Most people come into bumps on their financial road. You’re not alone if you’re looking at a credit score that you’re not exactly proud of. On the radio and television you are bombarded with ads from companies that promise to fix your credit score. The thing is that you don’t need to pay someone more money to fix your credit score. Not only are these companies doing what you can do on your own, but many of them have unscrupulous business practices. By following three simple rules, you can turn your credit score around on your own.
Organize Your Bills
This can be a really daunting task for many people, but once you accomplish it the action will make you feel empowered. The best way to organize your current bills is to wait for them to arrive. Open them up and lay them out over the course of the month. Find whatever way that makes sense to you. Most people have online money management systems or use spreadsheets to keep their bills in order. Separate your revolving bills (things like utilities and rent) from your static bills (credit cards or loans). Write down what your monthly payment is and what your balance is. Don’t be intimidated by the numbers, you’re simply getting everything in order.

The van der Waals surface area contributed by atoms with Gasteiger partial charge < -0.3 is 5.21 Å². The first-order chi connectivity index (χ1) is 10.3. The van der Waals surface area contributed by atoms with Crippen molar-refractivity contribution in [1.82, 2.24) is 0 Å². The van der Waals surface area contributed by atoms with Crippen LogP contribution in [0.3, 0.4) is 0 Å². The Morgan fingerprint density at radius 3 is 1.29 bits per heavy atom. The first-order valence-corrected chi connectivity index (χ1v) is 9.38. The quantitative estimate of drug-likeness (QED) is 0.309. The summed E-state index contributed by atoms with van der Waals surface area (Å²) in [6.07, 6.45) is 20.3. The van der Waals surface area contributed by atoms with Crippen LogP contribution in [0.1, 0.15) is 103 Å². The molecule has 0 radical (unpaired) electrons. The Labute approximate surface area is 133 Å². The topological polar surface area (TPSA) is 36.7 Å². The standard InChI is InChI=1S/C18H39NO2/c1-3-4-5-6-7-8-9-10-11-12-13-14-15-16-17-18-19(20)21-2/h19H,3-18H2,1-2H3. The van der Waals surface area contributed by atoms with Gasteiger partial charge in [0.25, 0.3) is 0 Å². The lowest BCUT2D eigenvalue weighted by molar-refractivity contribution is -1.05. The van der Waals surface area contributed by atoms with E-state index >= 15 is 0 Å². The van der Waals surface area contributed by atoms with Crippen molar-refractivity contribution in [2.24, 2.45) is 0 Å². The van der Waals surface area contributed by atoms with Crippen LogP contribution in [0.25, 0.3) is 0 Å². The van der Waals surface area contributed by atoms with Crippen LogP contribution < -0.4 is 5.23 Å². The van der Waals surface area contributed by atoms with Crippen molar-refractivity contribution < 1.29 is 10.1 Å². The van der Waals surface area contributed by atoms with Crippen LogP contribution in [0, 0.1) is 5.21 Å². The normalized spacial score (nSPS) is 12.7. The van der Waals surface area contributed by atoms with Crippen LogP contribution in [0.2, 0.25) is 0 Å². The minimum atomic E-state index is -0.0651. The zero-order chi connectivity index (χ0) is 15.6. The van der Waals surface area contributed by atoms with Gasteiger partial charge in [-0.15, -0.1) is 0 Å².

Find hidden Debts
Many people have hidden debts and expenses that they don’t know about. The most common thing that people forget about is medical bills that they accrued as a teenager. To locate any bills that you may not remember you should look up your free credit report score. Everyone is entitled to at least one free credit report from each reporting agency once a year. The major credit report services are Experian, Trans Union, and Equifax. When you review your credit report, keep an eye out for any errors or things that you don’t think are accurate. If you have discrepancies in your credit report, you can write each reporting agency to have the errors corrected or removed.
Smallest to Largest
Something that people tend to do is focus too much on their interest rates. By doing this, you may get into the trap of throwing good money after bad. The first step is to pull aside your revolving bills and make sure that you remove those numbers from your income. You will be left with what is called your net monthly income. Only work with your net monthly income so you don’t accidentally overspend.
Arrange your static bills from smallest to largest and pay them off in that order. Pay as much money as you can afford to that smallest debt every month until it is totally gone. When you move onto paying the next one, you will have more disposable money to pay at the next one. This has the added benefit of a quicker payoff, when you see yourself making a difference in the number of debts you have you will be less likely to get discouraged. By doing this you will pay your bills off faster and loose less money in the long run.